It begins before you even arrive. Prior to flying, we are requested to fill in a form detailing our travel preferences (“What type of traveller are you? Relaxer, adventure seeker, experience seeker, luxury traveller or foodie?”, one question asks). Our limousine transfer from the capital Colombo to the resort is equipped with high-speed wi-fi, pillows and throws for comfort, and an assortment of chilled drinks and snacks. Upon arrival three hours later, we are greeted by the full team gathered out front at the Arrival Pavilion with smiles, more cold refreshments and a traditional ceremony of welcome to ensure an enjoyable and memorable stay, all offset by the backdrop of the wild Indian Ocean.
In fact, every corner of the resort – a vision of dark wood, natural stone and verdant greenery – makes the most of this geographical serendipity. Sitting on a gentle slope, each of the 15 villas are cleverly dotted so as to offer spectacular panoramic views of the Indian Ocean without overlooking your neighbours. From my suite, furnished simply with teak woods, decorated with lots of authentic, local artefacts and equipped with a complimentary minibar stocked with healthy snacks (think cassava chips, assorted nuts and dried fruit) – or rather, the giant balcony that comes attached to it, replete with a private plunge pool and daybeds – I have a bird’s-eye view of the whole resort, including one of its two double-storey living salas, Villa Monara (meaning “peacock”) and a glittering 25m infinity pool that seemingly stretches straight into the horizon.
Still, despite the resort’s charming design and luxurious amenities, it’s how they treat their guests – with attentiveness, generosity, humility and warmth – that cements it in a class of its own. Every evening, a member of staff will come round to spray us down with mosquito repellent. After every excursion, we are welcomed with a plentiful supply of cold refreshments to cool us off. Thoughtful treats are left out at turndown, like a ylang ylang pillow spray for a good night’s sleep, aloe vera moisturiser to soothe after a day out in the sweltering Sri Lankan sun left my skin red and blotchy, and the handcrafted woven handheld fan they had overheard our liking for during sunset cocktails.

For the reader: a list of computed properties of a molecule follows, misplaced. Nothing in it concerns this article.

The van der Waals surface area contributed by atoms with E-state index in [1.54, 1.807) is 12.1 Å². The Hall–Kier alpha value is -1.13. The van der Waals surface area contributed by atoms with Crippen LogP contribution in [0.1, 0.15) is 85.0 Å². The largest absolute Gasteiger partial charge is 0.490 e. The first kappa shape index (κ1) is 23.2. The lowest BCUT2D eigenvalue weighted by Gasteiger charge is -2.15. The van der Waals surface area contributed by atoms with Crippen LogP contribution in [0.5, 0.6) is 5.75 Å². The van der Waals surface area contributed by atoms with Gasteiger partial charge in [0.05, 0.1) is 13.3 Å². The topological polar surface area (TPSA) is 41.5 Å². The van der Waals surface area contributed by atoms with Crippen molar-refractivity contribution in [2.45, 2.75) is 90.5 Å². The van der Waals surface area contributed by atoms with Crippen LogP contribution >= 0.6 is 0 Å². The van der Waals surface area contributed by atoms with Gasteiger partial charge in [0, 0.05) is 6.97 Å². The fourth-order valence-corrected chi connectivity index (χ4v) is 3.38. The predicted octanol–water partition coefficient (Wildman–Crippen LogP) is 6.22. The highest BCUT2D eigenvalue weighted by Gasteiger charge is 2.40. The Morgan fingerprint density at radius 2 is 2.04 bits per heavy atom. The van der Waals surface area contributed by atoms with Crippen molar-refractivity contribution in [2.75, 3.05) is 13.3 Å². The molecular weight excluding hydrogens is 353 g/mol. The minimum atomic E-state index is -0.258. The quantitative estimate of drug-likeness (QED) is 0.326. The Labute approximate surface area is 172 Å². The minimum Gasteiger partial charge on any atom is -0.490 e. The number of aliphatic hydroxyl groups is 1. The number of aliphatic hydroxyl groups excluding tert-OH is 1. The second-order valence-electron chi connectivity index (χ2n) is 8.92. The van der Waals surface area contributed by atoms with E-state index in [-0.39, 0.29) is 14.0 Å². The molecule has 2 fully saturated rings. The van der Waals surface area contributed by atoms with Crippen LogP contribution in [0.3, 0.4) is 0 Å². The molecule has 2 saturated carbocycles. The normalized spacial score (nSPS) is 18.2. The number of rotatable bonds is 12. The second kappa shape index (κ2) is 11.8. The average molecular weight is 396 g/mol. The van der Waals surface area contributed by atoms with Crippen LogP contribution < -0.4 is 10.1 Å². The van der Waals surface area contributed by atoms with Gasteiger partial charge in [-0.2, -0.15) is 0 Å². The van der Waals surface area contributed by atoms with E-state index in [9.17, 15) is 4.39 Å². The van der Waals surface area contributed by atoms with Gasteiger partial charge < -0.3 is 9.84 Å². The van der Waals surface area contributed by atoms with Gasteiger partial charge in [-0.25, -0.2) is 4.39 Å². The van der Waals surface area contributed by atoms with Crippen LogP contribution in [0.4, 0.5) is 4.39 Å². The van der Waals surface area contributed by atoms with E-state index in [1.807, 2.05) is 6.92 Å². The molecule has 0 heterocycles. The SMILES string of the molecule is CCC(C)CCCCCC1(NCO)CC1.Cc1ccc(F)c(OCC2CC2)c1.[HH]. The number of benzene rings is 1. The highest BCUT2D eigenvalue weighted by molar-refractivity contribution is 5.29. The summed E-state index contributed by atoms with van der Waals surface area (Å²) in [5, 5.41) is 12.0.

Refined details imbue otherwise standard affairs with charm. A colonial house with a history dating back 5,000 years sets the scene for our authentic Ayurvedic lunch with foods such as the anti-inflammatory snake gourd, healing kalu heenati rice, rejuvenating gotukola and nourishing jackfruit, all washed down with gin and tonics. The accompaniment of a live flutist lends a whimsical touch to our boat cruise along the Mawella lagoon, a kaleidoscope of rare, endemic flora and fauna. With Àni, you get the sense that you could ask for anything and within reason, they would deliver. One Saudi princess requested two kittens to help her get to sleep. The felines, now grown up, remain part of the menagerie.